Initially worked on by Giorgio Vasari between 1572 and 1574 and completed by Federigo Zuccari between 1575 and 1579, the painting had over the past four centuries become partially obscured by dust, candle smoke and in some places layers of darkened varnish.
Now for the first time in several hundred years, the work - a massive rendering of The Last Judgement - will once again be seen in all its glory.
Fine detail of textiles, jewellery and flowers are once again clearly visible, as are the colours of the 800 human and other figures featured in the work.
Before the conservation operation was carried out, most of the painting's colours were unknown - because they were so hidden beneath the dust and soot.
The past five years' work has allowed a fuller understanding of 16th-century Florentine art and architecture, say the conservators, led by art historian Cristina Acidini, deputy superintendent of the City of Florence's Artistic Heritage Department.
It is the first time that experts have been able to examine in such detail not only the art but also the architecture of the cupola of Florence's great Duomo. Most of the building was constructed
between 1296 and 1400, but the cupola (or dome) was completed only in 1436 after 16 years work.
The dome was the greatest masterpiece ever produced by one of the Renaissance's great architectural pioneers, Filippo Brunelleschi.
He may have been partially inspired by the great classical Roman domed temple, the Pantheon, which he is believed to have examined years earlier in the company of the artist Donatello.
The double-skinned dome is built of bricks - many of them pre-moulded
into special shapes, mainly for decoration. Vasari and Zuccari painted the great dome more than a century later under the patronage of the Medici rulers of Florence.
Painted in the initally complicated and finally plainer late Mannerist mode,
the work was excecuted at the time that this style was giving way to simpler Counter-Reformation artistic fashion.
Giorgio Vasari - who studied under Michelangelo - is perhaps most famous as the first great art historian. His book - Lives of the Most Excellent Italian
Architects, Painters and Sculptors - was first published in 1550 and is still in print today.
Federigo Zuccari was the key figure of the Roman Mannerist school - and when he was finishing the Florence dome painting he was arguably the most famous painter in Europe (after the death of Titian in 1576). Just prior to his work on the dome he worked briefly in England where he produced a portrait of Elizabeth I.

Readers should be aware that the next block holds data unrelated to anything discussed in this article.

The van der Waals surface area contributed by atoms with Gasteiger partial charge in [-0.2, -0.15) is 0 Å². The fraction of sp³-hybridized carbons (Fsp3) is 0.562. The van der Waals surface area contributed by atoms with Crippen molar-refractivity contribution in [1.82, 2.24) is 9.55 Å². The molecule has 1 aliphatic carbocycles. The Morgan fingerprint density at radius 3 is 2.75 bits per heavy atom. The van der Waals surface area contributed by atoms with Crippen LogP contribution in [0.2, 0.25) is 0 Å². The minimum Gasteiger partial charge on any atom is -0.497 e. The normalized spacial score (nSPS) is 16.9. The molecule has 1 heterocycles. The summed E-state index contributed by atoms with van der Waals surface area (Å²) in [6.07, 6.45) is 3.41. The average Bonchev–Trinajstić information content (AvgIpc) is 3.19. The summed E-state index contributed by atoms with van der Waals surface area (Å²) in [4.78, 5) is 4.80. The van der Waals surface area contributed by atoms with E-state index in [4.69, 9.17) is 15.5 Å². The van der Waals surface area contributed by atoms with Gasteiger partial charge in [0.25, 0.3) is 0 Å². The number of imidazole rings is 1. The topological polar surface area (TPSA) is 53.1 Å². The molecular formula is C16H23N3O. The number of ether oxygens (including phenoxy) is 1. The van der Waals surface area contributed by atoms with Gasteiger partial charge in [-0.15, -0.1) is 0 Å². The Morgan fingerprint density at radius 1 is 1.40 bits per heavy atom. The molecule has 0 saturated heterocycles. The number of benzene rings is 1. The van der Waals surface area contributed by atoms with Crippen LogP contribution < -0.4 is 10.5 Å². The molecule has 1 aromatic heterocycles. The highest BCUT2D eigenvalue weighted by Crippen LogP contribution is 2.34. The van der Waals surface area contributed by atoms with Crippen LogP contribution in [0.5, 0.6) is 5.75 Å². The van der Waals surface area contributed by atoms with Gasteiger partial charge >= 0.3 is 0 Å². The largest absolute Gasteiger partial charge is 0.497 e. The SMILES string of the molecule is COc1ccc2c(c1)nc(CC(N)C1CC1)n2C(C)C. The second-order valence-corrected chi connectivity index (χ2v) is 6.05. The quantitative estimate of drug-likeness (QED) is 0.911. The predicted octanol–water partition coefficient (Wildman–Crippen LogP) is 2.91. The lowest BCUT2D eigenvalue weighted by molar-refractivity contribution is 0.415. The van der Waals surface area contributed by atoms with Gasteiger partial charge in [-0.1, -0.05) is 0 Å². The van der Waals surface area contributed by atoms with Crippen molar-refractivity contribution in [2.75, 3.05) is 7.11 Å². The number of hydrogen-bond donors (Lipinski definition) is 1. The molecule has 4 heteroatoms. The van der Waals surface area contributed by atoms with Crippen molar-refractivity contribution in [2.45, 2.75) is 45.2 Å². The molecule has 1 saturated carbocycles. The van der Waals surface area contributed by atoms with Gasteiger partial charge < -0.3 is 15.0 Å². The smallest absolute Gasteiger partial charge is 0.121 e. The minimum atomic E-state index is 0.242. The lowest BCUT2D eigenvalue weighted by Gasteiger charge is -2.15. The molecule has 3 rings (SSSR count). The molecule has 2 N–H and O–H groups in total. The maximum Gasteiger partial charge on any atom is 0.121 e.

The operation to clean and conserve the Florence work has cost 3 billion lire - all provided by the Italian government - and has taken more than 175,000 man hours.
Work on conserving the painting started in early 1989 and was only completed this year, although it will not be unveiled to the public until Easter 1995.
Massive scaffolding had to be erected to carry out initial survey work and, subsequently, the conservation operation itself. The painstaking, back-breaking task had to be carried out up to 105 metres above the floor of the cathedral.
A 20-strong team had to develop a good head for heights - and Florence's artistic heritage department ensured that a dozen conservators were in operation at any one time.
Slightly different techniques had to be used on different surfaces. Some 25 per cent of the painting was created in fresco, while 65 per cent was executed in tempera. 10 per cent employed both techniques. The conservators also had to take account of other changes of painting technique between the two original artists. Giorgio Vasari appears to have painted only around 33 per cent of the work, while Federigo Zuccari produced the rest.
But soon this extraordinary masterpiece - the world's largest Renaissance painting - will be visible once again in all its beauty.
Indeed, because of modern lighting it will be the first time that the painted interior of Florence's dome has been seen in its full glory.
Even Zuccari and the Medicis never saw it as the public will see it next year.
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